To update the Agent Action Account
  1. In the MOM 2005 Administrator Console, expand Microsoft Operations Manager\Administration\Computers, and then click Agent-managed Computers.

  2. In the left pane, right-click the server that you want to update, and then click Update Agent Settings.

  3. In the Update Agent Settings Task dialog box, under Which account do you want to use for the Agent Action Account, click Local System, and then click OK.

In a centralized environment, a single location contains servers, routing groups, and administrative groups. This helps reduce administrative overhead, and also enables convenient monitoring. For example, a centralized environment can have a front-end and back-end architecture with users in the central location who have MAPI access for their Outlook clients, and remote users who use Outlook Web Access and connect through the front-end servers.

For centralized environments with up to 2000 servers, the single management group topology provides a fitting, centralized administrative model. This MOM topology can monitor one or more domains and contains one or more MOM Management servers. For enterprises that are monitoring fewer than 50 computers, a single configuration group topology can be used with a single computer that is running all MOM components. For larger organizations, MOM components can be put on different computers, as shown in this MOM single configuration group figure.

MOM single configuration group

MOM single configuration group

A distributed environment extends the centralized environment concept by giving locations control over their systems. In a distributed environment, routing groups and administrative groups are monitored from various locations. An example of this is a corporation after a merger. The separate messaging systems might require separate administration and monitoring, in addition to established routes for message flow, or a merged system might require access by two different departments.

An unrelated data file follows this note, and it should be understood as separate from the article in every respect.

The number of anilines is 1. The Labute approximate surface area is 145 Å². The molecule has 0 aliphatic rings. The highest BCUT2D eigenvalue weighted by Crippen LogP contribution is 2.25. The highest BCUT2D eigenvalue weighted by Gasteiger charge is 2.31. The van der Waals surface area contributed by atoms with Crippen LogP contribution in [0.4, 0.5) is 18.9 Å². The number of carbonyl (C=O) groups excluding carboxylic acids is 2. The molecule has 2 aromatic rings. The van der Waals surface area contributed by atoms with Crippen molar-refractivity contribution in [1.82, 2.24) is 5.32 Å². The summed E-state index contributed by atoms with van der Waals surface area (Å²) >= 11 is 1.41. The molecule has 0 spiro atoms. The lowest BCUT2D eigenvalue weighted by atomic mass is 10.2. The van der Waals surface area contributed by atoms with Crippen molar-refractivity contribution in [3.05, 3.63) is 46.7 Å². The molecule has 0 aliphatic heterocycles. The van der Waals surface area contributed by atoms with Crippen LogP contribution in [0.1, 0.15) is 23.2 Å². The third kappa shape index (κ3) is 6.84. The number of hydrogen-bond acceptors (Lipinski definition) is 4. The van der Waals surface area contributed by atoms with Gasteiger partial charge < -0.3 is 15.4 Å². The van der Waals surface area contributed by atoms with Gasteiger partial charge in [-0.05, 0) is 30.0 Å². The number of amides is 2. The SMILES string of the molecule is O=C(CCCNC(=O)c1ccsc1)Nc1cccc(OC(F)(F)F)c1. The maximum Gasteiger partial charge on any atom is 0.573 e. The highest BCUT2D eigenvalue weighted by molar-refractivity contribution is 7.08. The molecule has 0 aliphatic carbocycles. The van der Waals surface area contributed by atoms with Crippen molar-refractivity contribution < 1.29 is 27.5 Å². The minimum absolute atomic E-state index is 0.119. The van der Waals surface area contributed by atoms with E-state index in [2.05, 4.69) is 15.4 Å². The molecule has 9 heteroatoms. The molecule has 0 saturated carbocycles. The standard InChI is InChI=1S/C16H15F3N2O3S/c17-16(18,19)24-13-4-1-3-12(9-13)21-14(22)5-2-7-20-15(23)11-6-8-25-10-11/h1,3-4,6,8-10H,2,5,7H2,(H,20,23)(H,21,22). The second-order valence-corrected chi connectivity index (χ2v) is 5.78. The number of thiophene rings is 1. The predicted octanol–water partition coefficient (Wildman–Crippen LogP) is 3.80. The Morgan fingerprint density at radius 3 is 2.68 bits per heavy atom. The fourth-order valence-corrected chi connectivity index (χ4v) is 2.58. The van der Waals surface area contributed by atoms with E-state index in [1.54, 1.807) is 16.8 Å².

Multiple configuration groups enable monitoring of multiple locations in a distributed environment. To allow for uniform data gathering, MOM has a feature named multi-homing that lets you configure agents as members of more than one configuration group. For example, many enterprises consist of organizations with multiple departments that are responsible for managing different aspects of a server. One group might monitor security issues, and another group might monitor only servers that are running specific Windows applications, such as Exchange.

In a multi-homed agent environment, the agent reports to multiple configuration groups for the events, alerts, and performance counters that it collects. The multi-homed agent processes work from the different configuration groups independently of one another so there is no conflict of rules. Agent computers can belong to up to four configuration groups. You can deploy this topology across one or more domains. The following figure shows a distributed environment monitoring scenario.